“Quality of life after anterior mediastinal mass resection: a prospective study comparing open with robotic-assisted thoracoscopic resection.”
Balduyck, B., J. M. Hendriks, et al. (2010).
European Journal of Cardio-Thoracic Surgery.
Objective: To prospectively evaluate quality of life (QoL) evolution after robotic-assisted thoracoscopic or open anterior mediastinal tumour resection with the European Organisation for Research and Treatment of Cancer (EORTC) QoL Questionnaire-C30 and the lung cancer-specific module, LC-13. Methods: From January 2004 to December 2008, QoL was prospectively recorded in all patients undergoing surgery for mediastinal tumours. A total of 14 patients underwent thoracoscopic resection using the da Vinci robotic system (Intuitive Surgical, Inc., Mountain View, CA, USA), and 22 patients open resection through sternotomy. Questionnaires were administered before surgery and 1, 3, 6 and 12 months, postoperatively, with response rates of 100%, 86.1%, 94.4%; 75.0% and 86.1%, respectively. Results: Both approaches had comparable preoperative patients’ characteristics and QoL subscales. Open resection by sternotomy was characterised by a significant decrease in general functioning 1 month after surgery (physical functioning p=0.001, role functioning p=0.001, and social functioning p=0.044). Patients also complained of increased thoracic pain in the first 3 months after surgery (p=0.017). After a da Vinci robotic resection QoL scores approximated baseline preoperative values 1 month after surgery, with the exception of increase in thoracic and shoulder pain the first 3 months after surgery (p=0.028 and 0.029, respectively). Conclusions: Numerous techniques have been published with different degrees of invasiveness, generating the existing controversy as to which is the best surgical approach for anterior mediastinal tumours. The high burden of decreased physical functioning reported after sternotomy is not seen after a da Vinci robotic-assisted thoracoscopic resection. The initial experience and postoperative QoL data are excellent and, therefore, the da Vinci robot will stay our future technique of choice for the treatment of resectable mediastinal tumours smaller than 4cm on imaging techniques.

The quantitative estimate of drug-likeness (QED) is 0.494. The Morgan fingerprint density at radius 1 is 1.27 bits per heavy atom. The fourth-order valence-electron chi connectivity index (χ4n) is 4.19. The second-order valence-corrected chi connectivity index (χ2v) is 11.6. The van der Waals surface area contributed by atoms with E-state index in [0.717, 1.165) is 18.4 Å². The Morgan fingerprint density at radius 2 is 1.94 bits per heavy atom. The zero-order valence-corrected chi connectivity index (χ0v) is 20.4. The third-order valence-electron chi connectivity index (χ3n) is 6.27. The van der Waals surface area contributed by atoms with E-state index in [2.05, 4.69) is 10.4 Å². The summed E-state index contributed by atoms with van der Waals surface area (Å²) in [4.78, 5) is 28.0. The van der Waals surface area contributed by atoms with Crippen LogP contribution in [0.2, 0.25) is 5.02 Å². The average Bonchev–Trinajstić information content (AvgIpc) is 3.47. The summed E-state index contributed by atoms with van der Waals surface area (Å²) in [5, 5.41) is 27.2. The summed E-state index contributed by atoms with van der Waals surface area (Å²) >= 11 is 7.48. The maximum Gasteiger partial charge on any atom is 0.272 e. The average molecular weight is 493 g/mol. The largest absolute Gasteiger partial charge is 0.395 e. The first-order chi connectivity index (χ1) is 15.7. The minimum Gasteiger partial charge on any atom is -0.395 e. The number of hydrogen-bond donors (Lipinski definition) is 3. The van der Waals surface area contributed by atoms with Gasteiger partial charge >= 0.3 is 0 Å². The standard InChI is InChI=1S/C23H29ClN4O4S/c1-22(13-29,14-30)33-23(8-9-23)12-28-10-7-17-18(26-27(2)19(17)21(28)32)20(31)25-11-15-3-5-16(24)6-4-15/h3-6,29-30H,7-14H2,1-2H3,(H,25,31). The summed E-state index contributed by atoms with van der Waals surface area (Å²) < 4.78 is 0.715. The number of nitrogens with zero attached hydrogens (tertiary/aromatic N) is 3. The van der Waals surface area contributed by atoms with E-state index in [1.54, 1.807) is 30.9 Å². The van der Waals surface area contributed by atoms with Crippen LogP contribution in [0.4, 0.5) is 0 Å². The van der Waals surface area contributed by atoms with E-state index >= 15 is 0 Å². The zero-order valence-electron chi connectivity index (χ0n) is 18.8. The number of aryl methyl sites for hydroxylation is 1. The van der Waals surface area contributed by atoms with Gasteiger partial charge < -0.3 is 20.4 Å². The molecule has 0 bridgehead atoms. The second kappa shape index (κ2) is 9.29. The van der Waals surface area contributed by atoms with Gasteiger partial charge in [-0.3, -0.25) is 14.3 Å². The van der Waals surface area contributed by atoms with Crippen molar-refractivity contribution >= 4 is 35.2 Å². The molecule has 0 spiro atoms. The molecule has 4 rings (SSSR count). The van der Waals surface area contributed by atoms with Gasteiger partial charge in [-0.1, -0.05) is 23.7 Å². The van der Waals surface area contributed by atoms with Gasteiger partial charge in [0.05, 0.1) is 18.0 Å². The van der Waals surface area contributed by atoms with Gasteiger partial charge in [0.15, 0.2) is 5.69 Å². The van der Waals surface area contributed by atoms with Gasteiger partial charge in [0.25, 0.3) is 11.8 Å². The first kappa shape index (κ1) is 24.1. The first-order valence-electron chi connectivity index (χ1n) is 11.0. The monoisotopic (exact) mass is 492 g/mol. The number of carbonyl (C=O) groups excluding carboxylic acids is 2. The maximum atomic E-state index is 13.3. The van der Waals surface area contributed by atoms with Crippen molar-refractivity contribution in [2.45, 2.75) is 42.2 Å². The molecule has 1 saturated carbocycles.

“The current status and future direction of surgical treatments for lung cancer.”
Rusch, V. W. (2010).
Japanese Journal of Lung Cancer 50(3): 253-264.